• WHAT SIMILARITIES ARE THERE BETWEEN BEING A CONVERSATION DESIGNER AND BEING A TEACHER?

That’s interesting, so that’s a great question. I’d say that when you are designing a conversation and when you’re teaching, you’re looking to your users for feedback, right? You’re looking to them to get confirmation that the transaction that you’re trying to have is taking place. Also in teaching you have to consider context a lot too, like my teaching changed this past semester quite drastically when we went from the first 2 months in person to the last 3 months, completely virtual. So there’s similar context considerations as well.

Both as a conversation designer and as a teacher, you’re looking for your users for feedback – to know that the transaction you’re trying to have is taking place.

REBECCA EVANHOE

• TELL US ABOUT AN AWKWARD, AMAZING OR SURPRISING THING THAT HAPPENED TO YOU DURING YOUR WORK.

Every conversation designer probably has funny stories about what I’d call “a false positive” – which is, when somebody says something and the experience turns up an answer that’s unexpected. I’ve had some of those in medical contexts: I built a bunch of virtual patient characters that you’d sort of interview, so they were basically like a chatbot on the back end, but the interaction was supposed to mimic like a nurse talking to a patient.

And we’d ask something about ‘how was your day’ and then we might have a false positive where the virtual patient somehow gets mixed up and says ‘oh, it really burns when I pee’ or something like that. Just these really awkward, very surprising ‘out of left field’ things, those would happen from time to time.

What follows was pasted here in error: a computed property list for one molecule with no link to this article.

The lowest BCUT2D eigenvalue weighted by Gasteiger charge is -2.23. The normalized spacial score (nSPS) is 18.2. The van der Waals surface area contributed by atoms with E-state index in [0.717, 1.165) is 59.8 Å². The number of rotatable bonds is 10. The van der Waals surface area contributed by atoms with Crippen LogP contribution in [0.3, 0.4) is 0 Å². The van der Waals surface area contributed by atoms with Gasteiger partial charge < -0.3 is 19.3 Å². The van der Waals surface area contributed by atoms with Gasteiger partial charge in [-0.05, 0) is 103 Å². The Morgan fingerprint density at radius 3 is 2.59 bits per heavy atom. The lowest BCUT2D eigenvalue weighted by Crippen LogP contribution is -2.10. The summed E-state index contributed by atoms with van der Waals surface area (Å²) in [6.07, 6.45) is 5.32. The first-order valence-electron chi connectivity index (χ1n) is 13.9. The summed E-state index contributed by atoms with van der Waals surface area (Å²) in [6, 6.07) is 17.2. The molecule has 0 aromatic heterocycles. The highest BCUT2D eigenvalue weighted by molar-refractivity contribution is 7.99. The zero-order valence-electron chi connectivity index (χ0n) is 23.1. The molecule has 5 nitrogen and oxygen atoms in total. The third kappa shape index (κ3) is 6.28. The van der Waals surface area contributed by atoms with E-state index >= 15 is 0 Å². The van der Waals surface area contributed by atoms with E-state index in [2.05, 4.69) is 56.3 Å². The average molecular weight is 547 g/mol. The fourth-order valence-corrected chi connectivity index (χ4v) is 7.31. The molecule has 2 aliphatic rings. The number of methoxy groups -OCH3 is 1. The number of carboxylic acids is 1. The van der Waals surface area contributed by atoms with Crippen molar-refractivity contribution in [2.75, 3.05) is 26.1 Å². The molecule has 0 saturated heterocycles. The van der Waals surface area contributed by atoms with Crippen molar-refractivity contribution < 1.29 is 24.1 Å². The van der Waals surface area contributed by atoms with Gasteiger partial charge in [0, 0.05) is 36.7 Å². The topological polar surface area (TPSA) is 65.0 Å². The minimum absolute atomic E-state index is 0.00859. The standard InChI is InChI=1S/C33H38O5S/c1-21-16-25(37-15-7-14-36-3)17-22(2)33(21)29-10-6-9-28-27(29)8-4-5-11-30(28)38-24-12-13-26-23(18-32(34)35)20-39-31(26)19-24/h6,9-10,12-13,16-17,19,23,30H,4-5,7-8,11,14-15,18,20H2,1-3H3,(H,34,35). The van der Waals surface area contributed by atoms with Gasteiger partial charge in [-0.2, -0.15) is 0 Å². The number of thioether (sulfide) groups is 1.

• WHAT TIPS CAN YOU GIVE TO ASPIRING CONVERSATIONAL DESIGNERS, OR TO PEOPLE WHO WANTS TO JOIN THIS PROFESSION?

One thing is – follow people on LinkedIn and Twitter who are doing stuff in the field, because our community is really good about reposting webinars, podcasts, conversations like this one. There are also a ton of classes that you can take outside of any program, some of them are free and some of them cost money, but those tend to be higher value and more Hands-On learning, so self-educating is one.

Another one is actually building a project – even if you’re making them really simple prototype in BotSociety or Botmock, which are just prototyping programs. Even if you’re making a simple one with no code and doing a little bit of user testing, you’re going to learn a lot from that. So doing something on your own is definitely important.

In terms of getting that first job? A lot of times smaller companies are looking for people who are really enthusiastic but also are able to wear a lot of hats. So I found that – I mean, that was my entry into the field – finding a start-up that was looking for someone to do a piece of the puzzle and then typically in a start-up, if you can demonstrate your value and if you’re a team player, your role can really expand – so that tends to be a good entry point for a lot of people.

• You’re teaching conversation design nowadays in Pratt Institute, how challenging is it to transfer this knowledge you have to the next generation?

It’s a pretty easy thing to get students excited about conversation design. The students that I teach are going to Pratt to get a graduate degree in UX. And so lucky for me, they’re already really interested in technology and design and so they’re super enthusiastic and very well prepared to take the course. Outside of Pratt, people are just so curious about these technologies, that it’s pretty easy to get people interested in them.

Next week, we’ll have episode 2 of Coming To Terms with AI! In the meanwhile – subscribe to our YouTube channel | Join our Discord community | Sign up for our newsletter | Follow us on FacebookLinkedInInstagram or Twitter